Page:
A key part of ensuring that everyone can realise benefits from the online world relates not only to ensuring access but also the quality of access. Online harms reflect a diverse range of challenges, such as online abuse, cyber-attacks, data breaches, and misinformation. The nature of these harms is inherently complex, and any regulatory solutions are bound to involve trade-offs.40 To respond to these challenges, the UK Government has introduced the Online Safety Bill.41 The broad intentions of the bill are welcome, especially with respect to making social media providers more accountable for the content they share on their platforms, but there are legitimate concerns about the implications of the Bill for privacy and security. While welcome in some respects, the Bill will not be sufficient to address the full range of complexities that impact online safety.
A significant issue with respect to online harm relates to the use, or sometimes misuse, of personal data. It is critical to provide people with more control over their data in both the public and private sectors. To achieve this, greater transparency must be implemented to enable individuals to understand how their personal information is being used and the rights they hold as digital citizens. It is critical to ensure that when algorithms are used for decision-making purposes, they are transparent and accountable. Work carried out by the Cabinet Office in relation to the Algorithmic Transparency Recording Standard42 provides an important mechanism to ensure transparency within public sector organisations. It will be critical to ensure that mechanisms to enable people to take control of their data are enhanced and expanded.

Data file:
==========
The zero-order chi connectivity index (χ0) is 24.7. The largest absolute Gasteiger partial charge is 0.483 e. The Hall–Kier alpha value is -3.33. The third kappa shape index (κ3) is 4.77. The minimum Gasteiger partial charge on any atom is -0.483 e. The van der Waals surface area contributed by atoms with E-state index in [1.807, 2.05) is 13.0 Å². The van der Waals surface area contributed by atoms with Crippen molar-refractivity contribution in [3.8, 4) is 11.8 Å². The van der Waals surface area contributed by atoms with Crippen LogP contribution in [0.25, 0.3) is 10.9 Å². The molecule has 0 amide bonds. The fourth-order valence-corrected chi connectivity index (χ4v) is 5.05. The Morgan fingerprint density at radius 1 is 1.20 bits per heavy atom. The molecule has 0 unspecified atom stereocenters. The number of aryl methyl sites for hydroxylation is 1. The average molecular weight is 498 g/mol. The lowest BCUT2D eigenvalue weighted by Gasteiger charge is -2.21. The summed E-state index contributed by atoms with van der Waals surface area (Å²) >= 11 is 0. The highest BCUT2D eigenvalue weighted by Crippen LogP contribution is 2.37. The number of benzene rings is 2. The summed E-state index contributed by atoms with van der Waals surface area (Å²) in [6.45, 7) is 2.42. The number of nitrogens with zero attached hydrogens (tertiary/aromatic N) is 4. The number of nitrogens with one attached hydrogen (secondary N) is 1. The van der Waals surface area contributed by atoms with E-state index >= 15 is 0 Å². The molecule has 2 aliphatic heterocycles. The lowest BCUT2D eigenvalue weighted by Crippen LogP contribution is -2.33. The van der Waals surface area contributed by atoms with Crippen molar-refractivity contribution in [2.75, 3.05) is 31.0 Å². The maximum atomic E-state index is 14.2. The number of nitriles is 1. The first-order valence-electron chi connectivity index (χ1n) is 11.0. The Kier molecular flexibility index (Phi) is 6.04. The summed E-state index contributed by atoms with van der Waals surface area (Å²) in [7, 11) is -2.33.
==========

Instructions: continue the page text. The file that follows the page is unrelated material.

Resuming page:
It will also be vital to prioritise digital and media literacy, and to empower individuals with the knowledge and skills to navigate the online world safely. Action is needed to build on the Online Media Literacy Strategy43 and the Making Sense of Media Annual Plan44 to ensure that digital and media literacy education and training are accessible to all. It is necessary to integrate support into these plans for the individuals and families who are currently experiencing, or have recently experienced, digital poverty, as they may be vulnerable to online risks and harms. Identifying effective strategies for mitigating these risks is crucial while ensuring everyone can fully benefit from digital technology.